Georgian student wins EBRD “Born in ‘89” -essay competition
Friday, September 10Ana Dabrundashvili, a university student from Tbilisi, Georgia, has won the “Born in ‘89” - essay competition, organised by the EBRD in co-operation with UniCredit and the Financial Times newspaper. Ms Dabrundashvili’s essay was chosen from almost 600 entries by an international jury chaired by the Ukrainian novelist Andrei Kurkov.
Announcing the decision, Mr Kurkov said: “We had extremely strong contenders in this competition and although this made our work as judges quite difficult it also provides me with a lot of confidence for the future of Eastern Europe and beyond. In this strong field the judges unanimously chose Ana as the winner and this shows how highly we all rated her contribution. She deserved to be the winner.”
As a prize Ms Dabrundashvili was awarded a one week-internship at the Financial Times. Quentin Peel, who was Moscow bureau chief of the newspaper and represented it in the “Born in ‘89”-jury, added: “Ana’s essay is serious and witty, tragic and funny, moving and wry – in essence, it is a stunning reflection of life in Georgia over the past 20 years. It reminds us that transition is a period of upheaval and hardship, but also of new chances and opportunities. More than anything, Ana’s essay is a tribute to the resilience and indefatigability of the Georgian people of all generations.”
The judges also singled out essays by Nikita Bolgov (Rostov, Russia), Ulyana Yasna (Zapitiv, Ukraine), Irina Fedorenko (Vladivostok, Russia), Sonja Kasipovic (Rijeka, Croatia) and Daria Orlova (Izhevsk, Russia).
All six winners were awarded cash-prizes by UniCredit. Antonella Massari, UniCredit Head of Group Identity & Communications, said: “The strong participation in the competition has provided us with unique insights how the younger generation in formerly communist countries see the events of 1989 and the world today. As a Group deeply rooted in the region and close to its people, UniCredit is proud to have contributed to an initiative that gives voice to their thoughts and feelings and which also fosters the development of young talent.”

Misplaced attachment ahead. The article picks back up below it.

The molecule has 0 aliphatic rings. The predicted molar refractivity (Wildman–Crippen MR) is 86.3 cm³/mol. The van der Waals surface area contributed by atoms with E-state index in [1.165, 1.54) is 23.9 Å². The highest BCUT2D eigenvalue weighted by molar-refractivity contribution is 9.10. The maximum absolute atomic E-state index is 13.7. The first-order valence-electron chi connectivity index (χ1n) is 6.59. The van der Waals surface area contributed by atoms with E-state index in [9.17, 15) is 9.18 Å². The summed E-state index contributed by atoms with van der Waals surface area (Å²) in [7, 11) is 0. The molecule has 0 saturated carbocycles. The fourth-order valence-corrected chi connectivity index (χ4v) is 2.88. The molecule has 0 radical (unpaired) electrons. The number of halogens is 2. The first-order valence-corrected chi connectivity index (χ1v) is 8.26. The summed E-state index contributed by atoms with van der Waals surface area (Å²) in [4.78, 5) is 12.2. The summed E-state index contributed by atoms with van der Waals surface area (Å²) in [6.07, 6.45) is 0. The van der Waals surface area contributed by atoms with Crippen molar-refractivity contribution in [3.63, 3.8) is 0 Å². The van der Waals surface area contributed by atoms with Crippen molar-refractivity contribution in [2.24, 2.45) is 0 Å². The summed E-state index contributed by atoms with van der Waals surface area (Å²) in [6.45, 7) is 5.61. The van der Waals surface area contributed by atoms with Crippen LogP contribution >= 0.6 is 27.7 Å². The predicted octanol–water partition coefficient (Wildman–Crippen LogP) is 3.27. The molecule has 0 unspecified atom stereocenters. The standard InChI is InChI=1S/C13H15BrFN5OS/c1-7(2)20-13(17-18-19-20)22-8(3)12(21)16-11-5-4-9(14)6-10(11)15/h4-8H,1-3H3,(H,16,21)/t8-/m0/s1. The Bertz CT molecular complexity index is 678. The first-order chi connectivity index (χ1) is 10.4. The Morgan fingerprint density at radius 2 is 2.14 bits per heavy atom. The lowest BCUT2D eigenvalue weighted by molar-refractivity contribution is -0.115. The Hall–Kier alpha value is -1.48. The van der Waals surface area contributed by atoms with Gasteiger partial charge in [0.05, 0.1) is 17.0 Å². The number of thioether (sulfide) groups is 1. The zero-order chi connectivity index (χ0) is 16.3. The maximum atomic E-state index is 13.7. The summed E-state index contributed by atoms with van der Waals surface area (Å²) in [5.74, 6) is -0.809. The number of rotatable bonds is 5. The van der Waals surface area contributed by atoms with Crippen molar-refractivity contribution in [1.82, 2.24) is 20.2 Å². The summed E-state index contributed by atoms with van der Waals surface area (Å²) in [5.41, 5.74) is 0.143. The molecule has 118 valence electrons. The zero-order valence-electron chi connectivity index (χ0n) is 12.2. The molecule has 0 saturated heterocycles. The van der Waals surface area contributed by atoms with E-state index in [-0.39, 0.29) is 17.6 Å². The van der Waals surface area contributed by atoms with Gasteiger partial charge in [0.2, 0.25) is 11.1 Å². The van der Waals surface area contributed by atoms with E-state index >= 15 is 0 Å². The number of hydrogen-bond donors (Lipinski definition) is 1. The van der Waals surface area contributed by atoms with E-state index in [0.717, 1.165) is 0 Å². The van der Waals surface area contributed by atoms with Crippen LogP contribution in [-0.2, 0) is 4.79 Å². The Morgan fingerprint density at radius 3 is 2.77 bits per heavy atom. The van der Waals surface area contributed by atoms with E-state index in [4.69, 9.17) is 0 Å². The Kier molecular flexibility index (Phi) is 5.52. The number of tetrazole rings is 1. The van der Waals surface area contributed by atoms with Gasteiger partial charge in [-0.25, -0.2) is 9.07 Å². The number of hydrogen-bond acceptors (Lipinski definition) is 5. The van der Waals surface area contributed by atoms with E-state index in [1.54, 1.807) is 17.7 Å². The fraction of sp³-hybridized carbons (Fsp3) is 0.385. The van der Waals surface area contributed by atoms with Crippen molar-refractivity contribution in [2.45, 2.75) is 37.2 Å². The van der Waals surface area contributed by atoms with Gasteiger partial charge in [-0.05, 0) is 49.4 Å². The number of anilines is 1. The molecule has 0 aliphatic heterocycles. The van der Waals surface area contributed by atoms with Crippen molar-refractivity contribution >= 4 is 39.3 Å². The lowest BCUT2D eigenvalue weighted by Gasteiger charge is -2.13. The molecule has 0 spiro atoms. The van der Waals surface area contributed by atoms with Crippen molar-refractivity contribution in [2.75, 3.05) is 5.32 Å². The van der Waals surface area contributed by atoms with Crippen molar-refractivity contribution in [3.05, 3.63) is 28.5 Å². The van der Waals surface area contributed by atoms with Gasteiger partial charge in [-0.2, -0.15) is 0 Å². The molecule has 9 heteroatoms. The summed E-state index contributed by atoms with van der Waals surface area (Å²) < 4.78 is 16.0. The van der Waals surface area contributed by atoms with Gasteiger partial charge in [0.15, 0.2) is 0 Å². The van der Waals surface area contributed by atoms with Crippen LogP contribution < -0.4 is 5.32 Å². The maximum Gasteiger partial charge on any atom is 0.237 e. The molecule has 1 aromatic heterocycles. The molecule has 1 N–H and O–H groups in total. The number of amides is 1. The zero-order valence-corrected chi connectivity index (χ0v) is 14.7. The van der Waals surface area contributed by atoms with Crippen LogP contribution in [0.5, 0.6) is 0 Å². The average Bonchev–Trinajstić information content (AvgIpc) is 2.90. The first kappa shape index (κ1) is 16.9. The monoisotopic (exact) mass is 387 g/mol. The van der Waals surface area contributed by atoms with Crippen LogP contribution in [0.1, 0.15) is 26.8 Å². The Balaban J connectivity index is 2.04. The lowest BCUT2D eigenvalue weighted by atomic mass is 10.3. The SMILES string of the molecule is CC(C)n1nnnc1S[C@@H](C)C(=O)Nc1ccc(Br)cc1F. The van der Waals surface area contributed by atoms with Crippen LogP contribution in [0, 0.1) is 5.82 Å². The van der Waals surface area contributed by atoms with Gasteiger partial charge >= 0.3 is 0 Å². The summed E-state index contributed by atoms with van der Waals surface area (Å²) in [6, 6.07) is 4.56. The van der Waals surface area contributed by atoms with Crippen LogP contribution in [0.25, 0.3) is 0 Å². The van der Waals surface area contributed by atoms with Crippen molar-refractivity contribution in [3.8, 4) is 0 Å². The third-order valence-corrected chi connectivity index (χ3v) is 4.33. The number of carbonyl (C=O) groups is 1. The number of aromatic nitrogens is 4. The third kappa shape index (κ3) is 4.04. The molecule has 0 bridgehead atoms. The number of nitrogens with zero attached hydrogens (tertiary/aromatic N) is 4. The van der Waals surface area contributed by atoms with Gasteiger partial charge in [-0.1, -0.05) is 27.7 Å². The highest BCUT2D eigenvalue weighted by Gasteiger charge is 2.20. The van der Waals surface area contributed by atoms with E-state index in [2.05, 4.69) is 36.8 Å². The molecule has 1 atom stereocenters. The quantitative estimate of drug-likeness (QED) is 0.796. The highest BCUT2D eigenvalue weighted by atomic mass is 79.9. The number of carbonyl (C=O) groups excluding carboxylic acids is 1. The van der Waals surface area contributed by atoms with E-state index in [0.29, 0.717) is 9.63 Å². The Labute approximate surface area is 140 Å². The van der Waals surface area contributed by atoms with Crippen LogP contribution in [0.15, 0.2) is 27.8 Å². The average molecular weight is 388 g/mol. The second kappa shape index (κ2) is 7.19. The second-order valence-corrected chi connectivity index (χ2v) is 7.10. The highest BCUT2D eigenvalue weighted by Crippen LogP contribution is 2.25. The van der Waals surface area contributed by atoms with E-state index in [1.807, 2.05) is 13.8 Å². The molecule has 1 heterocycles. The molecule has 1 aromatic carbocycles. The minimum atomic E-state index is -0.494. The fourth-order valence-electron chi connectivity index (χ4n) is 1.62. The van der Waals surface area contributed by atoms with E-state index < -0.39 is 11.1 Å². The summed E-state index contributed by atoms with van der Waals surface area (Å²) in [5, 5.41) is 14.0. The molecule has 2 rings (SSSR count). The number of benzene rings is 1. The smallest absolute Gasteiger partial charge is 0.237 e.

Olivier Descamps, EBRD Managing Director for Turkey, Eastern Europe, Caucasus and Central Asia, added: “I would like to thank the participants, our partners and our judges for the hard work and tremendous effort that has gone into this competition. It has presented us with a unique opportunity to hear the voices of a new generation – something which has given us fascinating perspectives on the value and purpose of our own work in this region.”
The “Born in ‘89” essay competition was organised by the EBRD to commemorate 20 years of the fall of communism in Eastern Europe in 1989 and was held last year throughout the EBRD region. Almost 600 essays were submitted and assessed by an international jury chaired by Andrei Kurkov and including Sladana Bukovac (journalist and writer, Zagreb), Kevin Klose (Dean of Journalism, University of Maryland), Quentin Peel (Financial Times), Nenad Popovic, (founder and editor, Durieux Publishers, Zagreb), Velislav Radev (BBC World Service) and Danuta Walewska (Rzeczpospolita).
Since the establishment of the Caucasus Regional Office in Tbilisi on September 2006, EBRD has invested in Georgia over ˆ878 million into 101 projects in the financial, corporate, infrastructure and energy sectors. EBRD provides project financing for banks, industries and businesses, both new ventures and investments in existing companies, as well as publicly owned companies.